The risk of upconing of the salt-fresh interface due to groundwater exploitation can be reduced by 'skimming' the fresh water lens with a horizontal well, see Fig. 12, instead of using vertical wells. In this way it is possible to exploit a brackish aquifer with a relatively thin fresh water lens. Periodically, natural (or artificial) recharge of the fresh water lens is necessary to get the salt-fresh interface back to its former position.
Fresh water storage by artificial infiltration
According to the principle shown in Fig. 3, a large fresh water reservoir can be created in the subsoil by raising the fresh water table. This principle can for example be applied in coastal zones protected by a dune belt, but every higher elevated area in a coastal setting could be suitable. For example, Pauw et al. (2015) artificially recharged a freshwater lens below a slightly elevated sandy creek ridge following the principle of Badon-Ghyben Herzberg. By infiltrating fresh water in the dunes – rain water or fresh water from other sources – the fresh water table can be raised such that a large column of fresh water in the subsoil is kept in hydrostatic balance with the seawater, due to the small density difference (Fig. 13). Increasing the freshwater storage capacity of coastal dunes by artificial infiltration is widely used in the Netherlands to supply drinking water to coastal cities (for example, Amsterdam, The Hague).
Fresh water storage by injection
Collected rainwater – or fresh water from other sources – can temporarily be stored in the subsoil for later re-use. Fresh water is injected into the deeper part of the aquifer and collected later from a higher pumping well, as shown in Fig. 14. A larger volume of fresh water can be stored by lowering the salt-fresh interface. Salt groundwater is pumped away from greater depth to reduce the hydrostatic pressure on the surface layer. This will prevent an existing freshwater lens from being pushed out. The brackish/salt water has to be discharged to the sea or it can be treated in a desalination plant for re-use. The extraction-injection is adjusted by a so-called automatic 'freshmaker system'. The principle is shown schematically in Fig. 15. Another option (if technically and economically feasible) is to pump the brackish/salt water through the underlying aquitard to a lower aquifer ('freshkeeper system'), see Fig. 16.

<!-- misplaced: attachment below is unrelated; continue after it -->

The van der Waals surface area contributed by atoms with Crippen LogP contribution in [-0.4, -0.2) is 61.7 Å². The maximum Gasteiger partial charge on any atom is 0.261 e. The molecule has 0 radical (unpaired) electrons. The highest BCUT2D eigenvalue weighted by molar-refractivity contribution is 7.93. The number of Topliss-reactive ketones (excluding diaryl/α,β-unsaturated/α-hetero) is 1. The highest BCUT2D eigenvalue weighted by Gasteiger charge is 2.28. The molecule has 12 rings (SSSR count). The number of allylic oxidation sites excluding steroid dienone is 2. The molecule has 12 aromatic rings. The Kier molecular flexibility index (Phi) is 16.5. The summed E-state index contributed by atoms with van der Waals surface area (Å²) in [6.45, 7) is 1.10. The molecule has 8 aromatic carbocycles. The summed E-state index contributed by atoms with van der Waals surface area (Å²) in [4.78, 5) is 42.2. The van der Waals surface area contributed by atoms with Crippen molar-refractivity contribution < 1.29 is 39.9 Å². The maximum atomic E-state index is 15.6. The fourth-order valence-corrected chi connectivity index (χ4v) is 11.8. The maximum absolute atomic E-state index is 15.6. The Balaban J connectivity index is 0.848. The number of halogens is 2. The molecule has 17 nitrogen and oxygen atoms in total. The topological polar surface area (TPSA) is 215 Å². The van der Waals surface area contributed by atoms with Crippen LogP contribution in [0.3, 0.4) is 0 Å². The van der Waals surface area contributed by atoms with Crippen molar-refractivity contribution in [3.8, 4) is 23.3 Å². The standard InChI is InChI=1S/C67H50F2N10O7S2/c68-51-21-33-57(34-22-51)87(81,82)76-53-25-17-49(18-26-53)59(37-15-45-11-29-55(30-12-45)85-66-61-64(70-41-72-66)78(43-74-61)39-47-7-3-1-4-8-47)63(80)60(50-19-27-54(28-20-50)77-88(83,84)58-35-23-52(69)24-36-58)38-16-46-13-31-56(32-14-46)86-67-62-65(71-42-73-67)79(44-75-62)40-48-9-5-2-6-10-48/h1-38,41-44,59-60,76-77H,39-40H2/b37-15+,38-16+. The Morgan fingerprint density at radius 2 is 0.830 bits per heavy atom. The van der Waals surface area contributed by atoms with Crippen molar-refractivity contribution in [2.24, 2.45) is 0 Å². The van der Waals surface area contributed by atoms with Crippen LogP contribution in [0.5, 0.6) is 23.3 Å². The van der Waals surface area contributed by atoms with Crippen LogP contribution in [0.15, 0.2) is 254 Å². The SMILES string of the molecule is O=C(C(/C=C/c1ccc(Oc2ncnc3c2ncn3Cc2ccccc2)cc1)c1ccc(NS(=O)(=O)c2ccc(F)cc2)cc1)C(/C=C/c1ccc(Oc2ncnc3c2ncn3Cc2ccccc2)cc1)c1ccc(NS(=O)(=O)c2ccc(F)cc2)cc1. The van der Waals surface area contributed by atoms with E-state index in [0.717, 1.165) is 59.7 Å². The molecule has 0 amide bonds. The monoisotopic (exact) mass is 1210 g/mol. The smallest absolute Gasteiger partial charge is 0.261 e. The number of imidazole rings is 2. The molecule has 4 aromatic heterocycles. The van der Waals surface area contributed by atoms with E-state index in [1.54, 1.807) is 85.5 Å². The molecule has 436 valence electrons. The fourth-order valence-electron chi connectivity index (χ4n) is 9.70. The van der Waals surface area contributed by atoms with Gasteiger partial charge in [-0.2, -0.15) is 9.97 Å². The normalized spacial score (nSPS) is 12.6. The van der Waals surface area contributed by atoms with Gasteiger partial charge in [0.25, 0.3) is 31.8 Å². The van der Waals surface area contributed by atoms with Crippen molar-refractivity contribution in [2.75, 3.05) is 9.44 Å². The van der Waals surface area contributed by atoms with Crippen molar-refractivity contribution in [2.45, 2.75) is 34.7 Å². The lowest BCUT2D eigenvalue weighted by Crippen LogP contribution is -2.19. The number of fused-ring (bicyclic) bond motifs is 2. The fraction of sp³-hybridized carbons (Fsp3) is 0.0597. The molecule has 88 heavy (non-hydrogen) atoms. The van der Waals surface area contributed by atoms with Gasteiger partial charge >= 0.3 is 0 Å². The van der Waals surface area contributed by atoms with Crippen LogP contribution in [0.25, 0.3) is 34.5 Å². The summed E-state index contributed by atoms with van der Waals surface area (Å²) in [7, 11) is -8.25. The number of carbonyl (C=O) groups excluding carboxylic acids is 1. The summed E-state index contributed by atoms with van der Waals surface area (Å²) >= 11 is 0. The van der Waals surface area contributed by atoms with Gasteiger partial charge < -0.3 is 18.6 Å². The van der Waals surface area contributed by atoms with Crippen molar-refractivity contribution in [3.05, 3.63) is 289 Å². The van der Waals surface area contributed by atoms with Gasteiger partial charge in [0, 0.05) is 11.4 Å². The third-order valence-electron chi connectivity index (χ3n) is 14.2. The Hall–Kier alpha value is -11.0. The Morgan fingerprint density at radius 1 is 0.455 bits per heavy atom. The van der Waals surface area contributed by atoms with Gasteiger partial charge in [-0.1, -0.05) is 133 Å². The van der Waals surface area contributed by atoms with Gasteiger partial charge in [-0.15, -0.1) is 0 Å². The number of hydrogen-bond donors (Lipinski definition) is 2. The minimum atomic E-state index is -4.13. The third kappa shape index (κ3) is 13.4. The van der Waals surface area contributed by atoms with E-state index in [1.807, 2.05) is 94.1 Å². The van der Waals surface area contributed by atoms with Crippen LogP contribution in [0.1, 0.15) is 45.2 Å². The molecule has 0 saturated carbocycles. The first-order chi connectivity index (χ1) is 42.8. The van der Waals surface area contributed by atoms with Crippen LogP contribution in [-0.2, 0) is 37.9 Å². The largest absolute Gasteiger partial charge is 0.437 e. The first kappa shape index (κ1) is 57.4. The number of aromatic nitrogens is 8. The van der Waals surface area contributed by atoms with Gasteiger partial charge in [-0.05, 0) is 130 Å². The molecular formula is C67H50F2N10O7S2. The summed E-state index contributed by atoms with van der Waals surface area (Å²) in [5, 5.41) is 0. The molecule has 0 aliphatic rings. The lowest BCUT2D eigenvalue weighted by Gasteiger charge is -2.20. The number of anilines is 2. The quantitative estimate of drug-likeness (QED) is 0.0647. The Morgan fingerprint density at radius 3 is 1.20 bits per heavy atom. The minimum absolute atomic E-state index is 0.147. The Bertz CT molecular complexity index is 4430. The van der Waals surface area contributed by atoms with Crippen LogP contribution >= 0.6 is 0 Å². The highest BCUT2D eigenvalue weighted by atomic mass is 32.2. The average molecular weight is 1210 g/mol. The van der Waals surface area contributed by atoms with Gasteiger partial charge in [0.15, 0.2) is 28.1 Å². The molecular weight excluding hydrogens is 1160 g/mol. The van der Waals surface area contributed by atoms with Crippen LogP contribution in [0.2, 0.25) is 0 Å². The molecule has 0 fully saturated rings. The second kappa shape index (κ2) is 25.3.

Aquifer barriers to prevent seawater intrusion
Two types of barriers have been implemented in practice: hydraulic barriers and physical barriers. The usual principle of a hydraulic barrier is shown in Fig. 17. Fresh water (for example, purified sewage water) is injected into the aquifer close to the seaward boundary to create a pressure head that prevents the intrusion of seawater. Further inland, freshwater can be extracted (to a limited extent) in periods of drought from the fresh aquifer. A practical example is the hydraulic barrier installed in California near Los Angeles . The effectiveness of this solution depends on the availability of fresh water during sufficiently long and frequent periods. Another principle is based on extraction of intruding seawater, as shown in Fig. 18. Drawbacks of this principle are the disposal of the extracted saline or brackish groundwater and the lowering of the piezometric heads, especially in shallow coastal aquifers. This latter issue can be mitigated by fresh water injection further landward. This principle was implemented at a coastal area of the Netherlands (Perkpolder) to protect a freshwater lens from the impact of a managed realignment project. This self-flowing seepage system called 'SeepCat' is thought to be also applicable for small oceanic islands to protect vulnerable underground freshwater reserves from sea level rise, climate change and overexploitation, see the appendix for a more detailed description.